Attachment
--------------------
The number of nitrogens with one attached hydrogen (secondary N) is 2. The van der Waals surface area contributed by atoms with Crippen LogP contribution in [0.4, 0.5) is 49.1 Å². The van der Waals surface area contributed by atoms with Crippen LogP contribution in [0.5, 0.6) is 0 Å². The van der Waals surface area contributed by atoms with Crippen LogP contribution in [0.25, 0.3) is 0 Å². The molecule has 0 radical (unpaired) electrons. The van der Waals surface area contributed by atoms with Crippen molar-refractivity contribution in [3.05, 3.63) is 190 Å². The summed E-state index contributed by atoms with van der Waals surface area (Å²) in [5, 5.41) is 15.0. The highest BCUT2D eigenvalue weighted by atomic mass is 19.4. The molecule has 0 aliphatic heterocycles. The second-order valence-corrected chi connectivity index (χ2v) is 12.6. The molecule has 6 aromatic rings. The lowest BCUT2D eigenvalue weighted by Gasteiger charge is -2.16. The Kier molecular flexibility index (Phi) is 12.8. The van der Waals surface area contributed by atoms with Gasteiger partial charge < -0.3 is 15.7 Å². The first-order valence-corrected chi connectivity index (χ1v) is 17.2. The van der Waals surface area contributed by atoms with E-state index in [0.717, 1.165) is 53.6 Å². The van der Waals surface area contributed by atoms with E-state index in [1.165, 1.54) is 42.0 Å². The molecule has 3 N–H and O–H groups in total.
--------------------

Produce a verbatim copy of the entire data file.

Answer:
The number of nitrogens with one attached hydrogen (secondary N) is 2. The van der Waals surface area contributed by atoms with Crippen LogP contribution in [0.4, 0.5) is 49.1 Å². The van der Waals surface area contributed by atoms with Crippen LogP contribution in [0.5, 0.6) is 0 Å². The van der Waals surface area contributed by atoms with Crippen LogP contribution in [0.25, 0.3) is 0 Å². The molecule has 0 radical (unpaired) electrons. The van der Waals surface area contributed by atoms with Crippen molar-refractivity contribution in [3.05, 3.63) is 190 Å². The summed E-state index contributed by atoms with van der Waals surface area (Å²) in [5, 5.41) is 15.0. The highest BCUT2D eigenvalue weighted by atomic mass is 19.4. The molecule has 0 aliphatic heterocycles. The second-order valence-corrected chi connectivity index (χ2v) is 12.6. The molecule has 6 aromatic rings. The lowest BCUT2D eigenvalue weighted by Gasteiger charge is -2.16. The Kier molecular flexibility index (Phi) is 12.8. The van der Waals surface area contributed by atoms with Gasteiger partial charge < -0.3 is 15.7 Å². The first-order valence-corrected chi connectivity index (χ1v) is 17.2. The van der Waals surface area contributed by atoms with E-state index in [0.717, 1.165) is 53.6 Å². The van der Waals surface area contributed by atoms with E-state index in [1.165, 1.54) is 42.0 Å². The molecule has 3 N–H and O–H groups in total.